A member of the Rose family (Rosaceae), the Eriobotrya genus has Loquat as its
only prominent species. There are over 800 cultivars of Loquat found around the world, of
which less than 30 are widely grown.
A large shrub or small tree.
Over 100 years in ideal conditions.
6-30' high and 5-25' wide. Some cultivars are grafted onto Quince rootstock which produces a
dwarf as small as 6' high.
White, fragrant, small, clustered at the ends of branches.
Fall to early winter. This tree tends to bloom heavily, then lightly, in alternate years.
Pruning excess blooms in heavy years may help even out the blooming cycles.
Depends on cultivar. All cultivars do better with a companion as a pollinator, but most
cultivars commonly sold in nurseries are abundantly self-fruitful.
Years before fruiting:
Grafted 2-4, grown from seed 8-10.
Oval, round or pear-shaped, and 1-2" long. The skin is smooth or downy, and yellow to orange.
The flesh is white, yellow or orange, sweet to sour, and contains 1-5 brown seeds. When eaten
raw, it is common to peel the skin or scoop the flesh out of it.
Months for fruit to ripen:
3. The fruit are ripe when slightly soft.
Storage after harvest:
The soft fruit of many cultivars must be consumed immediately. A few cultivars produce fruit
lasting up to two weeks when refrigerated.
Dark green, glossy on top, whitish or rusty-hairy beneath, thick, stiff, prominent veins,
broadly elliptical to narrowly lance-shaped.
Most trees are grafted onto rootstock for quicker fruit production. Any loquat seedling
can be used as rootstock to produce a normal-sized tree. Quince rootstock is used to produce
Cultivars of Note:
'Big Jim' Large fruit, orange flesh, sweet-tart
flavor, 2-4 seeds, skin easy to peel, oblong to round shape, self fertile.
'Champagne' Whitish flesh, sweet, spicy flavor,
2 seeds, thin skin, pear shape, self fertile.
The flowers attract bees. The fruit attracts birds and mammals. Dropped fruit should be removed
Toxic / Danger:
All parts of this plant are mildly poisonous except ripe fruit and dried leaves. The seeds
China. It was introduced to Japan 2000 years ago.
Cultivation and Uses
USDA hardiness zones:
8b-10. The mature tree is hardy to 15°F, but temperatures below 26°F will kill flowers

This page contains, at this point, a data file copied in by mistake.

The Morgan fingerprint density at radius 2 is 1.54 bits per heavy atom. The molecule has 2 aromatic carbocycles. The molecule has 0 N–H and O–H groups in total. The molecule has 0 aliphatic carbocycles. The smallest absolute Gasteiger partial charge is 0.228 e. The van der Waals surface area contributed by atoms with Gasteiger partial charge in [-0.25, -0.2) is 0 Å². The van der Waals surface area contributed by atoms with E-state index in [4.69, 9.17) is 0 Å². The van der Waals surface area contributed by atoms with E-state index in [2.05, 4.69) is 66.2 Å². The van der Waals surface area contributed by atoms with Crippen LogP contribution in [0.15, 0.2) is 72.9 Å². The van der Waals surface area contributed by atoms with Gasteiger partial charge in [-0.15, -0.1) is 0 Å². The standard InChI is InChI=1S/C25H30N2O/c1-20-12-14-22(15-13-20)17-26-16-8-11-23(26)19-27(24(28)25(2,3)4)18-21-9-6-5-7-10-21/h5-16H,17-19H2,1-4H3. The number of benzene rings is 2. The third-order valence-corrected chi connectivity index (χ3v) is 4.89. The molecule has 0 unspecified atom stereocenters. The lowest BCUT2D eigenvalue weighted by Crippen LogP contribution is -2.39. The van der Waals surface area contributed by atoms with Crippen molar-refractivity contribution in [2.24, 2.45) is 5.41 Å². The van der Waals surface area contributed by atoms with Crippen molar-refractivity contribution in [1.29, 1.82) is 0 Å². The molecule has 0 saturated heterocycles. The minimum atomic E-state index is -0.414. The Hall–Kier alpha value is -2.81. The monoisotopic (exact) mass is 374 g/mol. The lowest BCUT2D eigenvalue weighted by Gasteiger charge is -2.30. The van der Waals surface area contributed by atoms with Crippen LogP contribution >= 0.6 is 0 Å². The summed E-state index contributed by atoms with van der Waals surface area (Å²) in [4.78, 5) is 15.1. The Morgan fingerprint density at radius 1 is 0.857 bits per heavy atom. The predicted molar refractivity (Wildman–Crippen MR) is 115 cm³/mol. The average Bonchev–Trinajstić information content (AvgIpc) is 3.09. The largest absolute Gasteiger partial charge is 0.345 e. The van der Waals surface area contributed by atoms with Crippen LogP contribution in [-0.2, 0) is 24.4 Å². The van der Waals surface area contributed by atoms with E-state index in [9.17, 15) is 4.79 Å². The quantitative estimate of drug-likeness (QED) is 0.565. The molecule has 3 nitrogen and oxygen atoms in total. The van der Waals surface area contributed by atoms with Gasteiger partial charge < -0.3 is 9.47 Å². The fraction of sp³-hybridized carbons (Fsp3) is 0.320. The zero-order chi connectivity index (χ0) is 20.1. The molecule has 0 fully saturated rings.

and cause fruit drop. Flower buds may be able to withstand 20°F. Fruit-bearing loquats are
best grown in citrus-producing regions and need some heat to mature a crop. Being subtropical,
they prefer mild winters and suffer in freezes or summer temperatures over 90°F.
This tree does best with extra water and afternoon shade above 90°F.
Not in high temperatures.
Full sun in the morning and part afternoon shade when temperatures are over 90°F. The fruit
of some cultivars are prone to purple-spot sunburn in high winter temperatures with direct sun
and may drop from the tree.
Locate the tree where it can receive full morning sun with part shade in hot afternoons to
reduce water needs. There must be no danger of flooding where it is placed. This tree can be
grown as an ornamental in a large container.
It needs very well drained, salt free soil, but is tolerant of soil types otherwise. This plant
does better in soil with pH 6.1-7.8 (slightly acidic to slightly alkaline).
Apply organic fertilizer inside the drip line, and 8" away from the trunk, once a month in warm
weather. Because loquat is sensitive to salt, chemical fertilizer should not be used. Any
fertilizer should have no more than 6% nitrogen if the tree is to flower.
This tree is prone to magnesium, manganese, and potassium deficiency in alkaline soil, and
the symptoms resemble fire blight or salt burn. This can be treated with one tablespoon each of
magnesium sulfate and manganese sulfate in one gallon of water. Pour the water around the drip
line of the tree once a month in warm weather. Every three months, also add one tablespoon of
potassium sulfate. Do not fertilize in winter.
Water after becoming established:
once or twice a week, depending on
temperature, when fruiting. This tree is flood intolerant. When the plant is over four years
old, water monthly when not fruiting.
While extra water helps the tree withstand full afternoon sun in high temperatures, afternoon
part or full shade can reduce water needs.
Apply organic mulch under the canopy, but 8" away from the trunk, to reduce heat stress and
water loss, and prevent weeds.
First Three Years Care:
Young plants may need part shade all day in the hottest months until they are 8' high. Water
every other day for the first week. Water twice a week for the first couple of months.
Deep water every week after that for the first year. Water every two weeks in the second and
Thin the fruit when they are marble-sized or smaller, leaving 4-6 fruits per terminal shoot.
This will allow the fruit to grow larger and avoid branch breakage.
Prune branches and stems just after harvest to reduce the number of terminal shoots, and
to remove crossing branches. If the top of the tree does not receive full sun, prune to a
lower height to facilitate fruit thinning and harvest.
Fruit if not harvested.
Seed is used for ornamental plantings and rootstock but does not breed true. Cuttings from
desirable cultivars grafted onto rootstock are used for fruit production. Air layering works
better than rooted cuttings.
Fire blight. Keep this tree away from other plants prone to fire blight such as apples, pears,
Uses: Ornamental, edible fruit (first peeled, then eaten
fresh, placed in fruit salad, or cooked into pies, jams and jellies). In Japan, the leaves are
commonly used to make a tea. There, the leaves are picked green, washed and their bottoms
scraped to remove fine hairs, then dried and cut for brewing.
Do you have additional information or a different experience for these plants that you would
like to share? Email info@GardenOracle.com. All contributions are welcome and appreciated.